TOKYO - Japan's opposition Democratic Party would speak its mind to close ally the United States if it wins an election next month, but would not seek to negate prior agreements across the board, the party's No.2 executive said.

Opinion polls show the opposition ahead in the run-up to an August 30 election, raising the prospect they will oust Prime Minister Taro Aso's conservative Liberal Democratic Party after more than half a century of almost unbroken rule.

The Democrats' promise to adopt a diplomatic stance less subservient to Washington has sparked concerns about friction in the alliance, under which Japan has followed Washington's lead in return for protection under its nuclear umbrella.

The LDP did not have any clear Japanese foreign policy, Democratic Party Secretary-General Katsuya Okada told Reuters in an interview. Every time the counterpart changed, they just said the same thing, he said.

We have our own way of thinking and of course (policies) must reflect the interests of Japan and the Japanese people, he added. But because U.S.-Japan relations are extremely important for Japan's national interests, we should consider how we can make U.S.-Japan relations, the U.S.-Japan alliance, more fruitful. So our way of thinking is completely different.

Analysts say the Democrats have become more practical as the prospect of taking power grows, but possible flash points remain.

What I have told U.S. officials who have visited Japan ... is that we will not negotiate by putting all the issues on the table at once and saying 'what about it', Okada said.

First, we should create a relationship of trust between the leaders of the two countries, then set bilateral priorities including on global issues such as global warming and poverty, and discuss in what order to try to resolve them.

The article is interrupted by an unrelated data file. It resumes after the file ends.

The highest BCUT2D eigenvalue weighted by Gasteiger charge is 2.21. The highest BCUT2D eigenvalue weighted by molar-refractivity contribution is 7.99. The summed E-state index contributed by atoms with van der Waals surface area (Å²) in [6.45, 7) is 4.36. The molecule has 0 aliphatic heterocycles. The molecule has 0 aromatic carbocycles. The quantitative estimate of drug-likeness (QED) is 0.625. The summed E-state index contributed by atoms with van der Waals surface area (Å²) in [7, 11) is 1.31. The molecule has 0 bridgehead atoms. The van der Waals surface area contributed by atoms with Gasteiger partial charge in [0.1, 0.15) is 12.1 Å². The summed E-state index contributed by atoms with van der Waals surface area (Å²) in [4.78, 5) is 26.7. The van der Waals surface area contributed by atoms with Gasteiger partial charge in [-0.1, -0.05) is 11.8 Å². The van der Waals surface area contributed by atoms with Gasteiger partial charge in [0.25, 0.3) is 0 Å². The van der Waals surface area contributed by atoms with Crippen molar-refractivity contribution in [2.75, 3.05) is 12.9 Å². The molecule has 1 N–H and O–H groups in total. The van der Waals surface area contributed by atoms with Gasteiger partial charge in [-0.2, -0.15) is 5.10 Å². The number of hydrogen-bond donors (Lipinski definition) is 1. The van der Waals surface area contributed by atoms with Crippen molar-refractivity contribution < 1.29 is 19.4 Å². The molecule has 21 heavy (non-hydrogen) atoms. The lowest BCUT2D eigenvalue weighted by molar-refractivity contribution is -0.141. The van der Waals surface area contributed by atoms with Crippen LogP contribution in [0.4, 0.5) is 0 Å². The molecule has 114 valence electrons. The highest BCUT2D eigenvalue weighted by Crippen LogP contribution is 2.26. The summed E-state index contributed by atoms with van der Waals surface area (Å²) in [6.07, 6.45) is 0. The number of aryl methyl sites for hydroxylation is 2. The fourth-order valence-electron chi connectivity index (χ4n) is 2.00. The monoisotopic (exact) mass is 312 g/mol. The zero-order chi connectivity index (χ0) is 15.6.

Okada said that the Democrats would not seek to go back to square one in talks with Washington about a U.S.-Japan agreement to rejig U.S. military forces in the country. We do not intend to say from the start that everything is a blank sheet, he said.

What is important is to reach a good conclusion.

The 2006 pact, which aims to tighten U.S.-Japan military ties and streamline U.S. forces in Japan, includes a plan to shift 8,000 Marines from Guam from Japan's southern island of Okinawa.

But moving the Marines' Futenma air base from central Okinawa to a coastal area on the island is a key part of the deal.

The Democrats have pledged to review the plan if they take power, but the top U.S. military commander in Japan said last week the program was not a package from which the two sides could pick and choose parts to implement.

Okada said there had been no change to the Democrats' position that Futenma's functions should be moved outside of Okinawa, where many residents already feel they bear an unfair burden for the U.S.-Japan security alliance.

Okada also said the Democrats would not immediately halt a naval refueling mission in the Indian Ocean in support of U.S.-led military operations in Afghanistan if they took power, but had not decided whether to continue the mission longer term.
Under Ichiro Ozawa, who stepped down as Democratic Party leader in May, the Democrats had delayed legislation enabling the mission, saying it was a breach of Japan's pacifist constitution.

(Additional reporting by Kei Okamura; Editing by Hugh Lawson)